U.S. Xpress is teaming up with Ashford University, a private, for-profit online college based in San Diego, California, which offers associate's, bachelor's, and master's degrees in more than 50 degree programs online and starts new classes nearly every week. The flexibility of the start and study times for the online courses should prove popular for truckers, Fuller said.

Even though many of the training programs could lead to drivers getting off the road and pursuing other careers, officials hope the chance for college scholarships and career advancements will lead more workers to try out truck driving for four or more years while they get their degree.

U.S. Xpress and other trucking companies are eager to get more drivers as over-the-road shipments continue to grow amid the booming economy. A new forecast by the American Trucking Association projects U.S. truck transportation volume will grow 4.2 percent in 2018 and another 2.3 percent per year from 2019 through 2024.

Major trucking companies, including Covenant Transportation Group Inc. in Chattanooga, have sharply raised prices and driver wages in the past year as demand outpaces supply.

"Capacity will remain tight as the economy grows, spurred by traditional drivers of truck freight: manufacturing, construction and consumer spending," ATA Chief Economist Bob Costello said. "Right now average revenue per mile is increasing at its highest rate, certainly since the early 1990s when data becomes available, but probably ever."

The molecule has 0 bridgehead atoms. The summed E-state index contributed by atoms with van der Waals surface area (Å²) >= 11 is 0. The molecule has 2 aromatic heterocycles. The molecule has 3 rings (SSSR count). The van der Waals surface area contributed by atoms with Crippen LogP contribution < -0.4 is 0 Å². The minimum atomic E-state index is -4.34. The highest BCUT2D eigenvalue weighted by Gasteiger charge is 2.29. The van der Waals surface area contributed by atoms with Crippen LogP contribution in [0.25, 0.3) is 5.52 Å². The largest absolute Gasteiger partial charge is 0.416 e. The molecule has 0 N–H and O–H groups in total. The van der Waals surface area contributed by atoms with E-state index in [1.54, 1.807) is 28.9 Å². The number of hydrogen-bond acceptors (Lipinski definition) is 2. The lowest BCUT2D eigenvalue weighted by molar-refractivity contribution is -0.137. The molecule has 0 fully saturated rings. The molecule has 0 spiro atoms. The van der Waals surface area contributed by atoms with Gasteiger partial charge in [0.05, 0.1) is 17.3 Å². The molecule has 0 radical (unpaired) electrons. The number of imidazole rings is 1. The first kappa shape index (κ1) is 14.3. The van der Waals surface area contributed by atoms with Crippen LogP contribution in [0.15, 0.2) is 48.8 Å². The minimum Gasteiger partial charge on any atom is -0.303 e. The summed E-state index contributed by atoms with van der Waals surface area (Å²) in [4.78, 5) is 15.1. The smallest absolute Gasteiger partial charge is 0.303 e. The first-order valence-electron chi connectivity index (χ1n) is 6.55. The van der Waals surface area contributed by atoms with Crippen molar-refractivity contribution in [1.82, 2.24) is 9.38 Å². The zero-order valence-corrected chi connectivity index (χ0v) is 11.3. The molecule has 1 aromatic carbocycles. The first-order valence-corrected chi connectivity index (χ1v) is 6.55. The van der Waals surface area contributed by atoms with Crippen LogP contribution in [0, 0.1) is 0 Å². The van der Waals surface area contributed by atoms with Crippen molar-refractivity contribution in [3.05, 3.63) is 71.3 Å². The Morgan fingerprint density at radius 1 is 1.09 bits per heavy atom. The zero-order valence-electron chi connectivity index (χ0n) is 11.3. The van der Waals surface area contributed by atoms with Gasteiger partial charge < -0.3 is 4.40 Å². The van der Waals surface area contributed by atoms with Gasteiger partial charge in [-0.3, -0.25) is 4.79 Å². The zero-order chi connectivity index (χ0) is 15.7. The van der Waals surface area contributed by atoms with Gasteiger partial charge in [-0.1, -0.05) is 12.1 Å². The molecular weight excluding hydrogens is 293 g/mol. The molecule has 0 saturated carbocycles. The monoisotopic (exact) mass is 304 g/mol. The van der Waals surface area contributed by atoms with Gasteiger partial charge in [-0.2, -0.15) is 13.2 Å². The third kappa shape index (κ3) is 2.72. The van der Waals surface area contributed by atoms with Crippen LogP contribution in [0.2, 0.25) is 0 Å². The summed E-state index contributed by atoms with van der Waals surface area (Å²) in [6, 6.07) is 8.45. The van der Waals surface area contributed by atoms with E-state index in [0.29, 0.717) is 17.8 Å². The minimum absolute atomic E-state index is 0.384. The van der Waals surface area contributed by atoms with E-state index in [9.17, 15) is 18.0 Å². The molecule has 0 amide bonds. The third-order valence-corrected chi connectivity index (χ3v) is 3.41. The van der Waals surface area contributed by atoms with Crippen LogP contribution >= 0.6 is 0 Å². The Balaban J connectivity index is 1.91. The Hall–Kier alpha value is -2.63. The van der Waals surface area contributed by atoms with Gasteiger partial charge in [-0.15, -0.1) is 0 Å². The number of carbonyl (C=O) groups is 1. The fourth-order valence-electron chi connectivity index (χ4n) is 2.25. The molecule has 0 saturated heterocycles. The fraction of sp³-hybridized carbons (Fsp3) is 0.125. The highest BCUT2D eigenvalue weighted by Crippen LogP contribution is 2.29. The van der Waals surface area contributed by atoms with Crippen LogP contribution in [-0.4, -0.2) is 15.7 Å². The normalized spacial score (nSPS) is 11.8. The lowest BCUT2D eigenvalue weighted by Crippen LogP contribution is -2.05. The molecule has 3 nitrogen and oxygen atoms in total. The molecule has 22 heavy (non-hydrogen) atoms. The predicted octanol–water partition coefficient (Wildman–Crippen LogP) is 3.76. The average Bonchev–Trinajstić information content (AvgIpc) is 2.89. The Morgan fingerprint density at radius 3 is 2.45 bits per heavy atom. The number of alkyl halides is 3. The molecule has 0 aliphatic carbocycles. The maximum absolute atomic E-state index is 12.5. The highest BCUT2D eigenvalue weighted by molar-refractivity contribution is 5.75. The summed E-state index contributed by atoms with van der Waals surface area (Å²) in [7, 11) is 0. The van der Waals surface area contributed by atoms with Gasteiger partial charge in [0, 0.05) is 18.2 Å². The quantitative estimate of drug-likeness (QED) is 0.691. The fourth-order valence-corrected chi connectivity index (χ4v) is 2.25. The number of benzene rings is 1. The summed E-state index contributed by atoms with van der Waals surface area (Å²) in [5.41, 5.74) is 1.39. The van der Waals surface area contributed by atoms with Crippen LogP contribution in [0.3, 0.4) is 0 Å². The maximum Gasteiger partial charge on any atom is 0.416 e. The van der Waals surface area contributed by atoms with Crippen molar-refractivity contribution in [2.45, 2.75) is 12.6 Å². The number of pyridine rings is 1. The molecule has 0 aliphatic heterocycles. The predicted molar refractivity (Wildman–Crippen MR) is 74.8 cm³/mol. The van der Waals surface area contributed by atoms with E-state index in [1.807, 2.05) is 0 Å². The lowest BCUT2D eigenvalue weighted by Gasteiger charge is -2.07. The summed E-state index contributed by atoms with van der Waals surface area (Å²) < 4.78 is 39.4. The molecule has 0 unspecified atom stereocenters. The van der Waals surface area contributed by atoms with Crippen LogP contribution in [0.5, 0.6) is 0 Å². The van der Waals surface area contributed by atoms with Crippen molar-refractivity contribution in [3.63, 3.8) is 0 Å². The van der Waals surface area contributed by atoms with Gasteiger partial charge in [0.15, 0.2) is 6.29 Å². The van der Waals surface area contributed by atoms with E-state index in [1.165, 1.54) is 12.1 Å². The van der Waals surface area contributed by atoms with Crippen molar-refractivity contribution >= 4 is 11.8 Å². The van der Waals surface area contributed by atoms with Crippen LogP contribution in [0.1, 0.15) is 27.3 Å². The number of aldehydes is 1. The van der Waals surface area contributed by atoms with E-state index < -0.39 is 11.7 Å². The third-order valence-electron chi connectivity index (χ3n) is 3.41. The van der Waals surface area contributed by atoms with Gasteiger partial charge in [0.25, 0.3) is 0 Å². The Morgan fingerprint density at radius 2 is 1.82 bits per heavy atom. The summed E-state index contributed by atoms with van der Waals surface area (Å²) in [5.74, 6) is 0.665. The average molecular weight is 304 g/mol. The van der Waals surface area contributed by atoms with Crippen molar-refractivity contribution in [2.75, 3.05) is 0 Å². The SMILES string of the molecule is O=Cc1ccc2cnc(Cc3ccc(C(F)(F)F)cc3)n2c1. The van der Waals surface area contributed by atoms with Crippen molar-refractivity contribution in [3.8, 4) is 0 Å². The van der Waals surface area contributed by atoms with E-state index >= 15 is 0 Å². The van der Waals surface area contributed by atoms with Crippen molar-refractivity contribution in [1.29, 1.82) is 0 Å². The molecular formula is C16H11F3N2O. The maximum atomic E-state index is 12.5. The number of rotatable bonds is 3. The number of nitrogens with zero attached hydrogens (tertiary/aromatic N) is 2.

Unlike traditional tuition reimbursement programs, the students participating in the U.S. Xpress Full Ride program do not have to front the money for college and then later seek reimbursement. The scholarship program pays all costs directly to the university, including tuition, books and course materials, removing any financial barrier for U.S. Xpress drivers and their families.

Dr. Craig Swenson, president and CEO of Ashford University, said Ashford's online model and flexible class format "fit well with the unique needs and schedules of transportation professionals.

"We look forward to welcoming U.S. Xpress' drivers and their dependents into the Ashford community," Swenson said in a statement.

Experienced professional truck drivers are eligible to participate as soon as they begin work with U.S. Xpress, and student drivers are eligible to start taking classes as soon as they have completed their behind-the-wheel training and are promoted to "first seat" driver. There is no obligation for drivers to remain with U.S. Xpress after they have earned their degrees.

"Driving a truck has been a pathway to a better lifestyle for millions of Americans, and we're pleased to see that one of our members is taking that a step further," said Chris Spear, president and CEO of the American Trucking Associations. "Providing a college tuition benefit is an excellent way to attract new drivers into our industry, as well as afford U.S. Xpress' current drivers and their children an opportunity to further their education."

Contact Dave Flessner at or at 757-6340.